Once upon a time, the world of Windows music players was ruled by Winamp. It was resurrected a few months ago and works quite well even though it has not received much love in years.
If you want the look-and-feel of good ol' Winamp, with better features, Audacious may be the music player you're looking for.
I tested the program on Windows and Linux. And since they are quite similar, we'll be discussing the Windows version here. The Winamp interface uses a context-menu for most features, so we will focus on the default GTK interface to explore the options.
You can add files, folders and URLs, or search your library from the file menu. The playback menu lets you pause/play, stop, jump to next/previous, repeat, and shuffle tracks. You can also shuffle by Album, view song info (metadata), jump to a specific time stamp or set a custom repeat point (looping music) from this menu.
Tip: Click on the search icon to disable the pane when you don't need it.
The playlist menu lets you create and manage playlists. You can remove duplicates or unavailable tracks from playlists with a single-click. Export options support playlists in the ASXv3, Audpl, M3U, PLS and XSPF formats. The program's settings has more options for playlists and it features a title format and custom string selector. Audacious supports resuming playlists, i.e., if you switch to a different track/playlist and come back to a previous one, it will pick up where you left off.
The services menu can be used to access the plugins, while the Output menu houses the volume controls, equalizer, and effects. The record stream option is handy if you wish to save a streaming audio to your library. The View menu has toggles for various UI elements such as the menu bar, info bar, status bar.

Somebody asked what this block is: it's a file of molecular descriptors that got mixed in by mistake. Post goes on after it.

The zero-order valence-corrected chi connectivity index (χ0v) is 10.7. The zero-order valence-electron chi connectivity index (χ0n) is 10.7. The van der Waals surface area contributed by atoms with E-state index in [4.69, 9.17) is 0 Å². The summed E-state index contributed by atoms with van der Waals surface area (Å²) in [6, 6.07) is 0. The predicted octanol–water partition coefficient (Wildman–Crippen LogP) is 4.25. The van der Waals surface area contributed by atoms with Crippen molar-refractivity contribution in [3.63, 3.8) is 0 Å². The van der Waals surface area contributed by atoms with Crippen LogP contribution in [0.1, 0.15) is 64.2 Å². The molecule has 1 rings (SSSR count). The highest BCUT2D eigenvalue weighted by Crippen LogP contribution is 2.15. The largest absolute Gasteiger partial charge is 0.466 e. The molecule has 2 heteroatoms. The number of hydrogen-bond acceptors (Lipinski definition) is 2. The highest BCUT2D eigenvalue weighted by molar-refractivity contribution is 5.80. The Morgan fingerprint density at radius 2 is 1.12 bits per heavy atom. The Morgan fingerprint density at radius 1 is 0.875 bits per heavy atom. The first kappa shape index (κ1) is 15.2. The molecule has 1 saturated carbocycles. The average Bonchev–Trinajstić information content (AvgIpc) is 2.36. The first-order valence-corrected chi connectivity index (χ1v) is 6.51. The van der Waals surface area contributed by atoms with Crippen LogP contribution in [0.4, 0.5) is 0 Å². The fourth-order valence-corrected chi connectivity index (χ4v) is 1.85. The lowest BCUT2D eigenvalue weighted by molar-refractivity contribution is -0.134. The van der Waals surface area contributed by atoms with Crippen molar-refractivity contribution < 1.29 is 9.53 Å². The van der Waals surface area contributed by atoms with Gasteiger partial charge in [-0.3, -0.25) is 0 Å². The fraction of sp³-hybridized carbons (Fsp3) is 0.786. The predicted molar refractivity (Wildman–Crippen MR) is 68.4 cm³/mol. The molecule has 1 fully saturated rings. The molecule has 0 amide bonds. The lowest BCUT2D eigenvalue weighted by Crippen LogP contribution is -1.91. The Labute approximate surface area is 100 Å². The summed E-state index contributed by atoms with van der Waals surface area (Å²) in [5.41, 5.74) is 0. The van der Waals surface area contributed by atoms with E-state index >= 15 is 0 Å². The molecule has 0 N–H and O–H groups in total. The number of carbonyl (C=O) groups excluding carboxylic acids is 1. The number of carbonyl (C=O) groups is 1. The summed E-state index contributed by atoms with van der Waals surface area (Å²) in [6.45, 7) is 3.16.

You can use the toolbar to search for tracks, open or add files, control the audio playback and the volume. It's not very different from other players.
The pane below the toolbar lists the audio tracks that you have added to the current queue. It displays the song's title, artist, album, and playing time. The bottom of the pane displays a thumbnail of the album art (cover art) along with the track info and a spectrum analyzer (visualization). You can add more columns from the program's settings.
Each playlist has its own tab which is great for keeping an overview. You can right-click on a tab to play, rename or delete it. A double-click will play it as well.
One of Audacious' biggest strengths is that it has a lot of plugins; all of the plugins are included in the installer. Plugins include decoders, visualization, audio effects, album art and more. To enable a plugin just click on its name. Some plugins open a pop-up window to display additional elements (album art, visualization, lyrics..).
Audacious gets lyrics for the playing track from Lyrics.fandom.com. The lyrics are displayed in a pop-up pane but you can't customize anything related to it.
Note: The LyricsWiki plugin doesn't work on Windows. It has been acknowledged as a bug. The Linux version works flawlessly.
Winamp's minimal interface has always been my favorite. So, if you want the mini-player experience switch to the Winamp interface from Audacious' Settings. There are a few themes pre-loaded in the installer but you can add more.
Download any Winamp Skin (.WSZ format), extract the archive into a folder, and move the folder to the following location.
Note: The Windows version only supports PNG theme files. Download the WSZ, and convert all the BMP images in the archive to PNG (use Paint or any other editor). Place them in a folder and move it to the location mentioned above.
Note: You will need root permission to access the share folder.
Audacious was able to play any audio file I threw at it including FLAC lossless format audio files. It never hiccuped once and the cross-fade is excellent. The majority of my tests were done with headphones plugged in, but the speaker output was crisp as well. The Winamp skins worked flawlessly, including the roll-up player.
A portable version of Audacious is available at the downloads page.
Ghacks is a technology news blog that was founded in 2005 by Martin Brinkmann. It has since then become one of the most popular tech news sites on the Internet with five authors and regular contributions from freelance writers.